A tale of two book industries

Prof Odhiambo makes a presentation at a Litfest session while UK-based writer Stanley Nyamfukudza listens

Prof Odhiambo makes a presentation at a Litfest session while UK-based writer Stanley Nyamfukudza listens

Beaven Tapureta Bookshelf
Writers in different countries need to share vital information. It can range from writing techniques to survival strategies. The literary festival LitFest Harare late November last year provided such an opportunity. There was the sharing of the Zimbabwean and other African countries’ literary experiences.

From Kenya in particular, we had Professor Tom Odhiambo who presented very intuitive papers at various LitFest sessions and it was the comparisons he often drew between Zimbabwe and his country in matters of literature or books that I found stimulating.

On the sidelines of the festival, I asked for a brief interview with Prof Odhiambo just to get to understand what it is like to be either an aspiring or published writer in the East African country which is the birthplace of one of Africa’s literary gurus, Ngugi wa Thiongo.

Professor Tom Odhiambo teaches Comparative Study of African Literature at the University of Nairobi. He is also one of the leading book reviewers in Kenya.

The published writers in Kenya, said Prof Odhiambo, are still complaining about books not being bought. The custom of having school textbooks and literature set-books on a demand higher than that of general books exists in Kenya.

Books are being published but not being read and the reasons remain the same in Kenya and in Zimbabwe, and possibly in some other countries on the continent. Odhiambo, who also publishes books, said books are not being properly marketed so that they reach the reading public. This problem, if you remember, was the main subject in one of my previous instalments on this column. I asked then, “Who shall buy books?” with emphasis on the local scene. The question, however, proved intricate.

Given this widespread concern about a disappearing book buying culture, it therefore makes one wonder if the modern African book publishing industry is making any strides in fulfilling its objective to reach out to ordinary readers.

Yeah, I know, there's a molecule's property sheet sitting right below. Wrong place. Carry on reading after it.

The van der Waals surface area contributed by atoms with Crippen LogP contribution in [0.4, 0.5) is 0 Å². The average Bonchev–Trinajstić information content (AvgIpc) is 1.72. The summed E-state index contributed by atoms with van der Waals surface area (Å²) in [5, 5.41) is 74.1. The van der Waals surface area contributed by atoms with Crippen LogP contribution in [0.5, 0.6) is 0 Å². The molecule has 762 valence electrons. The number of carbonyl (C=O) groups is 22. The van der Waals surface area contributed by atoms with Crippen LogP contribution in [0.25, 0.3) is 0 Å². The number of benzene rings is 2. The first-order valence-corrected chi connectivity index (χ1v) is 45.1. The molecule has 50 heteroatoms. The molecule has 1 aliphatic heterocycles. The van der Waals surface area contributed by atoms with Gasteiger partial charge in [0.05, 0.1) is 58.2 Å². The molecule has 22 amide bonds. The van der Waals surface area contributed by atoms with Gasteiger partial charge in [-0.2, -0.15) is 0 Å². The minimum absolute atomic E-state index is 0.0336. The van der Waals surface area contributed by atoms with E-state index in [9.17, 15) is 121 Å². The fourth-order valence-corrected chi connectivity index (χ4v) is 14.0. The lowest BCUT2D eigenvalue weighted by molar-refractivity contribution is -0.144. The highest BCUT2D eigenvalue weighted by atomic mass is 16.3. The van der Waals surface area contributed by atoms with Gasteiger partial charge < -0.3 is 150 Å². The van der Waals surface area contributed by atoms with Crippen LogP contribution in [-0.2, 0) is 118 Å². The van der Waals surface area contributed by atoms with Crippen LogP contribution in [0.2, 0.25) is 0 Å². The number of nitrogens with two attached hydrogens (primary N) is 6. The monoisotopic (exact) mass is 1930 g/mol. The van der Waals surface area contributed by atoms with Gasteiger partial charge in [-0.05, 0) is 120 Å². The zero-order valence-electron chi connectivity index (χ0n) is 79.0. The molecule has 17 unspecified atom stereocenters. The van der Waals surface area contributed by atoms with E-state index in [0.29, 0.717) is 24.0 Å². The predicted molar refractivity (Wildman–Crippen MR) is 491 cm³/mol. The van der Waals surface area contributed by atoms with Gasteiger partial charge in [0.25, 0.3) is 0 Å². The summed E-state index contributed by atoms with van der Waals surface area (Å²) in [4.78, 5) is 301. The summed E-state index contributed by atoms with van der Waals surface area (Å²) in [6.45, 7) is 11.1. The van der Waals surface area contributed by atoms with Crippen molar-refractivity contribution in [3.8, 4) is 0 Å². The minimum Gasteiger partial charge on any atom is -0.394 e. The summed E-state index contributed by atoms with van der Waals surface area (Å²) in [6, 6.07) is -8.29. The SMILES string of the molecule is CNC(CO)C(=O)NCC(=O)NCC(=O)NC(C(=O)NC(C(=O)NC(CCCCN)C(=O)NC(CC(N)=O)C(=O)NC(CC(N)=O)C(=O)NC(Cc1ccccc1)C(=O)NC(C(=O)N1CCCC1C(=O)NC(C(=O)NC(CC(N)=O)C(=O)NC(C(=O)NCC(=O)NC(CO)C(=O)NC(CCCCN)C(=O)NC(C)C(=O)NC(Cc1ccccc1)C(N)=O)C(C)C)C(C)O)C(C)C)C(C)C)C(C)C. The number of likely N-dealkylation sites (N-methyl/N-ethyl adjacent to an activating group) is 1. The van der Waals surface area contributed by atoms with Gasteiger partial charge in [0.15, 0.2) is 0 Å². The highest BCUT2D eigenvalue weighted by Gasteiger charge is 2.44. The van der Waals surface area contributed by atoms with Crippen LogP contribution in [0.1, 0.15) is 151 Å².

One of the factors discouraging book buying culture is the price of books and Zimbabwe is one such country where books are not affordable, observed Odhiambo who had a chance to visit some bookshops while he was in Harare. That reminded me of our own Petina Gappah’s complaint that her book ‘An Elegy for Easterly’ is possibly more expensive in Zimbabwe than anywhere else in the world.

Odhiambo cried, “Your books in Zimbabwe are expensively priced as compared to us especially when they are locally printed. I find it much more difficult to understand that somebody in the street will sacrifice $20 to buy a book. I can spend more than that on a book because I review books although often I receive review copies for free. I buy books because I teach literature.”

He also said there must be enough media coverage to make the books be seen and be accepted by the reading public. In Kenya, there are so many radio stations, including community radio stations but Odhiambo said these stations and the five major television channels give the least space to arts and culture and this means books get none within that little space. That reminded me about Zimbabwe where The Herald was clearly the only local daily paper that followed the last ZIBF events on a daily basis. The other papers were nearly mum. The radio stations fared even more badly!

Another important reflection made by Prof Odhiambo regarding falling book buying standards is that the school system in Kenya, just like elsewhere in Africa, has failed to whet the appetite of readers.

“The school system has failed because it doesn’t exalt people any more. We have more and more poor quality teachers who do not have requisite skills in teaching courses like literature.